Terry and Cynthia haven’t always wanted to be goat farmers. She grew up in Akron, while he grew up in a rural part of Ohio in the ‘60’s. “I was scared away from farming back then,” he says. “We lived next door to a chicken farm where they had one long building with 50,000 chickens cooped up in pens. They weren’t out pecking in the grass.”
These days, Terry and Cynthia are not only goat farm entrepreneurs – they are also farming inside of a national park. Several years ago, the couple applied to a program managed by the Cuyahoga Valley Countryside Conservancy that leases old farms to small farmers that come up with an idea and a plan. Mountains of paperwork and a few years later, Cynthia and Terry were set up on thirty seven acres with a remodeled 19th century farmhouse and a barn.
The Countryside Conservancy program is an attempt to rejuvenate small-scale, sustainable farming in the Valley. Since launching in 2001, eight farms have been established within the park. It’s a unique effort that’s being closely watched in other states; the Cuyahoga Valley National Park is one of the few parks in the country that’s actively promoting farming.
The Countryside Conservancy plans to release its fourth Request for Proposals on April 15th, making three additional farms available within the park. The group will accept applications from prospective farmers sixty days later, spend about two months reviewing them, and select the next batch by the end of August.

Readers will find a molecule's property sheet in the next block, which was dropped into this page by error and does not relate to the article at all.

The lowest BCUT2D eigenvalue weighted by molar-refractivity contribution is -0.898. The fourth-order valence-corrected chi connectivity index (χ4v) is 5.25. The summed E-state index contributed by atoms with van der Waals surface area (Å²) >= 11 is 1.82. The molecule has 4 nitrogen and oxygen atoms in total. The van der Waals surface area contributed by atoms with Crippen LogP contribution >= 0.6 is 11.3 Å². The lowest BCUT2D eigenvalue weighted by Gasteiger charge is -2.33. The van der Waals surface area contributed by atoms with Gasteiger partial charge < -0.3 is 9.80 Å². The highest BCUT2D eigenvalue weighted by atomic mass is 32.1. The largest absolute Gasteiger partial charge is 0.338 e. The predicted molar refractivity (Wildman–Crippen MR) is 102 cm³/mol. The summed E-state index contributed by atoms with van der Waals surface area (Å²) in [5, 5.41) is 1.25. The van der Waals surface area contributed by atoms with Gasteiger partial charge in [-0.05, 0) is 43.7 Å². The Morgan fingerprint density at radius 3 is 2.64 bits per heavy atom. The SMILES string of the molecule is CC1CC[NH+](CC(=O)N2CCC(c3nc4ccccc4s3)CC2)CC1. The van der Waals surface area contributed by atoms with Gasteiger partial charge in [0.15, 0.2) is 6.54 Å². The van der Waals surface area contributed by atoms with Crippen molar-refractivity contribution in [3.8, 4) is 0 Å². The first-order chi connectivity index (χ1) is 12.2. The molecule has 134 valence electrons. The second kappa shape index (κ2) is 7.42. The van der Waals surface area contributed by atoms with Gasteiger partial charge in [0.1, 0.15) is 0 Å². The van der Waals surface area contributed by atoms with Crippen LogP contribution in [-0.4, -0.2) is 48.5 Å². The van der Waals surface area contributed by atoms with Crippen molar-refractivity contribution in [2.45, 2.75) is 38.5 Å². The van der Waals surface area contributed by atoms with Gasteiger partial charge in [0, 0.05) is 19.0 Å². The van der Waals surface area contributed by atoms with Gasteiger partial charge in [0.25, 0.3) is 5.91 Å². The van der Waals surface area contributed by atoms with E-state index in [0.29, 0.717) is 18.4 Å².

These are “real farmers on real farms doing real farming,” Countryside Conservancy Director Darwin Kelsey likes to say. Yet these farms are not throwbacks to a bygone era, but rather, “they’re more about the future than the past.” Some of these other farms include Basket of Life, a Community Supported Agriculture (CSA) effort that offers weekly shares of locally grown fruit and vegetables; Sarah’s Vineyard, a local winery; and the Spicy Lamb Farm, a new farm that will sell lamb meat, herbs and apples, and also offer tours.
All of the farms in the Valley offer educational programming. In the past year, Terry and Cynthia have hosted groups ranging from University of Akron researchers to senior gardeners to pre-school students. “Some of the kids don’t know much about where their food comes from,” says Terry.
Terry and Cynthia would like to be full-time farmers, but that’s just not realistic right now. She works as a quality manager at Quality Synthetic Rubber; Terry is a former engineer who now works as a flight instructor.
“There are lifestyle benefits to what we do – we’re able to be outside a lot,” Cynthia says. “It’s just hard to build a farm, and really difficult to make any money at it. Our long-term goal is for at least one of us to be here full time. Health insurance is the hardest part.”
Terry winces when he talks about fixing the tractor. That means driving about 60 miles for parts. The decline in family farming in Northeast Ohio has meant that the infrastructure for small-scale farmers isn’t always accessible.
This summer, Terry and Cynthia are hoping to launch a new program, taking advantage of goats’ proclivity to eat pretty much anything. If you own land that needs regular mowing, you can leave your riding mower in the garage. They’ll bring a goat over to your property, fence off a piece of your land, and for a small fee, let the goat do the mowing. It’s better for the environment, easier for the landowner, and it helps out the farmers, who can feed more goats.